There's a feeling that Beijing is breaking the promise of "Hong Kong people running Hong Kong," but the opposition parties are too numerous and fragmented to take effective advantage of this powerful issue.

Beijing's visceral reaction to any mention of independence anywhere in China is leading to a witch-hunt against candidates who are seeking only the autonomy that Beijing itself promised.

Hair-splitting arguments and debate among activist candidates have not helped the prospects of electing a significant number of opposition legislators on Sunday.

Old guard holds strong

On the outgoing council, the more traditional older generation of democracy-minded councillors have managed to block Beijing's efforts to tinker with the rules for next year's chief executive election.

The umbrella protests two years ago were sparked off by its plan to allow a free vote, but restrict contenders to those hand-picked by Beijing.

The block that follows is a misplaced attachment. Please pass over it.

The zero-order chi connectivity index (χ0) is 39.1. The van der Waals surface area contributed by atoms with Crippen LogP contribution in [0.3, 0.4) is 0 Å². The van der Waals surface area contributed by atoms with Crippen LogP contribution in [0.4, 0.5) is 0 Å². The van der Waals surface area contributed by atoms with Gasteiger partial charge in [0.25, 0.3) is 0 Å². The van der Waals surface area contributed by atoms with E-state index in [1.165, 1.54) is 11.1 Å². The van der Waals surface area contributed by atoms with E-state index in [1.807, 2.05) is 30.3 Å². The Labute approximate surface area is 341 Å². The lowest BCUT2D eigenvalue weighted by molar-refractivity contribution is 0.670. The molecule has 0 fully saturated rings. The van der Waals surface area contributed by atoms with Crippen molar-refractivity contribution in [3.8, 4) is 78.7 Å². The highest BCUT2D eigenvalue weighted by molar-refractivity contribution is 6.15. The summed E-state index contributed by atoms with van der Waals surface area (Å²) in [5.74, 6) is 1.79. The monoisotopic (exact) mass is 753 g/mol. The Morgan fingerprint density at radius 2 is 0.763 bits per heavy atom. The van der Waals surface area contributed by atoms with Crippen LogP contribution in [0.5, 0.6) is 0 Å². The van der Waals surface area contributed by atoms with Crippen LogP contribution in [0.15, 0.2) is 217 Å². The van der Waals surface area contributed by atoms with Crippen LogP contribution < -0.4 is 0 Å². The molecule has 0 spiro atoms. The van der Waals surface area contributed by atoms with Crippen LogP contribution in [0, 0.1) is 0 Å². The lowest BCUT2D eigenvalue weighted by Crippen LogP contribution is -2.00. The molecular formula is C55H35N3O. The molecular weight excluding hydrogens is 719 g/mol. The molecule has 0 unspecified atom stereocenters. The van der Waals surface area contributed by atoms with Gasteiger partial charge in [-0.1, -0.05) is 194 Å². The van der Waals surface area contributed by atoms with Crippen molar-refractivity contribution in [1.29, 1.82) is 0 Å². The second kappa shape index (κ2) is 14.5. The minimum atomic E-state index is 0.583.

Although the current system is equally undemocratic, the democracy camp preferred to retain it rather than acquiesce to the new one.

Pro-democracy lawmaker Lee Cheuk-yan gives a thumbs-down beside Emily Lau, chairperson of Democratic Party, during voting at Legislative Council in Hong Kong last year. (Bobby Yip/Reuters)

They were able to do so by holding enough seats to deny the two-thirds majority needed for constitutional change.

The most significant question of Sunday's Legislative Council election is whether the administration can win enough seats to get that two-thirds majority.

If it does, then Beijing can not only proceed as it wants in Hong Kong — which it will do anyway — but it will also be able to claim that it does so with the support of a democratically elected council.

The other interesting question is whether any of the "paratroops" can get elected. They may not be able to change much, but they would spice up council debates for the next four years.


Patrick Brown

Eye on Asia

Former CBC correspondent Patrick Brown has reported from world capitals and dusty backwaters for over 30 years, with a particular emphasis on Asia, having been based at different times in Bangkok, Delhi and, most recently, Beijing. He now splits his time between Canada and China as an independent documentary-maker. Follow Patrick Brown on Twitter: @truthfromfacts